Exploding Stars Produce Glass, A New Study Revealed

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We are using objects made of glass day after day, and we have so many glass stuff around us that we don’t even ask ourselves where the glass comes from. Luckily, a group of scientists decided to look deeper into this matter and came up with a fascinating conclusion. According to their study, published earlier this week in the Monthly Notices of the Royal Astronomical Society journal, silica, the primary component of glass, is generated by exploding stars, also known as supernovae.

On Friday, an international team of researchers came out and said they observed silica in the debris of two distant supernovae, located several billion of light years away from Earth. The scientists employed the NASA’s Spitzer Space Telescope to examine the light generated by the collapse of a mega-cluster. They identified the “fingerprint” of silica, which is notable on the specific wavelength of light this material emits.

Exploding Stars, Supernovae, Produce Glass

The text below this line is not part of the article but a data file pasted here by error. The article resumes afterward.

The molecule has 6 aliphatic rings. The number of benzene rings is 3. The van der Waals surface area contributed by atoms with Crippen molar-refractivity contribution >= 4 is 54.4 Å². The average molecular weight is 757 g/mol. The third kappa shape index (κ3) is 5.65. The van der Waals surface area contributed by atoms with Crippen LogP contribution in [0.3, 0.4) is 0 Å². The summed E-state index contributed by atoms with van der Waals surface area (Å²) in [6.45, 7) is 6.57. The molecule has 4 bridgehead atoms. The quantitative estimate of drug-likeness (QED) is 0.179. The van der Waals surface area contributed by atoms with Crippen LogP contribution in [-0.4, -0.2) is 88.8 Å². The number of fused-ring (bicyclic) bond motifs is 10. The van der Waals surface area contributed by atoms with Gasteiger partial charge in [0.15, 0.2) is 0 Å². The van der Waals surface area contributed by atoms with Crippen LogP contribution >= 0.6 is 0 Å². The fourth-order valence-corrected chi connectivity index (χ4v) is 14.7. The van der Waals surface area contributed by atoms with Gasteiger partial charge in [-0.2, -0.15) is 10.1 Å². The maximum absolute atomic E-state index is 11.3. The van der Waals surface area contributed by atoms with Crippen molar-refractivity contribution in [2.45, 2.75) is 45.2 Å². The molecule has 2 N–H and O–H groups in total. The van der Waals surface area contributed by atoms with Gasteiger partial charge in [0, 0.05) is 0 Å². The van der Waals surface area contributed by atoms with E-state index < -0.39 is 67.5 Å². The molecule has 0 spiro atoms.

According to the research, silica accounts for 60% of the Earth’s crust, while its particular form, the quartz, is a significant compound in the sand. Besides glass for windows and fiberglass, silica is also useful as a primary ingredient in industrial concrete. However, it seems that all this silica on Earth and other planets has the same source – exploding stars.

“We’ve shown for the first time that the silica produced by the supernovae was significant enough to contribute to the dust throughout the Universe, including the dust that ultimately came together to form our home planet. Every time we gaze through a window, walk down the pavement or set foot on a sandy beach, we are interacting with material made by exploding stars that burned millions of years ago,” explained Haley Gomez, a researcher at the Cardiff University’s School of Physics and Astronomy.

Also, in a previous study conducted in 2016, the scientists found lithium, a metal used in electronics manufacturing, in the core of exploding nova, an event that happens when a white dwarf suck up on the hydrogen of a neighboring star.

Vadim Ioan Caraiman

With over seven years of experience in online journalism, Vadim is passionate about everything related to science and the environment. For us, he will thus cover climate, environment, and science news, among others.


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